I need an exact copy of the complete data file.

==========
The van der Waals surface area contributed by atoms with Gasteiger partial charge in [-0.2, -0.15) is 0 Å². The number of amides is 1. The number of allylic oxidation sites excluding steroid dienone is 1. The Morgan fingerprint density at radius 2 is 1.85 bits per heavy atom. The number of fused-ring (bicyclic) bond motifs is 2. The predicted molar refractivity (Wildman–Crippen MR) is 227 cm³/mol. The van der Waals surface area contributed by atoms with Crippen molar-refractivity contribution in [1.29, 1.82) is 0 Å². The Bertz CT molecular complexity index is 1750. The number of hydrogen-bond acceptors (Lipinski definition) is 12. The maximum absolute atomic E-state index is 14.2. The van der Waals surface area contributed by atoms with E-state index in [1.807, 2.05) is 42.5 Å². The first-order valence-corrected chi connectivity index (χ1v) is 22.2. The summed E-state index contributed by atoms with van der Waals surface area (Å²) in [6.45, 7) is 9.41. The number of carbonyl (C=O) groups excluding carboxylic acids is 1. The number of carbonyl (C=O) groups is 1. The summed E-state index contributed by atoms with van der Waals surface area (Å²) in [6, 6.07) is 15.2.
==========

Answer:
The van der Waals surface area contributed by atoms with Gasteiger partial charge in [-0.2, -0.15) is 0 Å². The number of amides is 1. The number of allylic oxidation sites excluding steroid dienone is 1. The Morgan fingerprint density at radius 2 is 1.85 bits per heavy atom. The number of fused-ring (bicyclic) bond motifs is 2. The predicted molar refractivity (Wildman–Crippen MR) is 227 cm³/mol. The van der Waals surface area contributed by atoms with Crippen molar-refractivity contribution in [1.29, 1.82) is 0 Å². The Bertz CT molecular complexity index is 1750. The number of hydrogen-bond acceptors (Lipinski definition) is 12. The maximum absolute atomic E-state index is 14.2. The van der Waals surface area contributed by atoms with E-state index in [1.807, 2.05) is 42.5 Å². The first-order valence-corrected chi connectivity index (χ1v) is 22.2. The summed E-state index contributed by atoms with van der Waals surface area (Å²) in [6.45, 7) is 9.41. The number of carbonyl (C=O) groups excluding carboxylic acids is 1. The number of carbonyl (C=O) groups is 1. The summed E-state index contributed by atoms with van der Waals surface area (Å²) in [6, 6.07) is 15.2.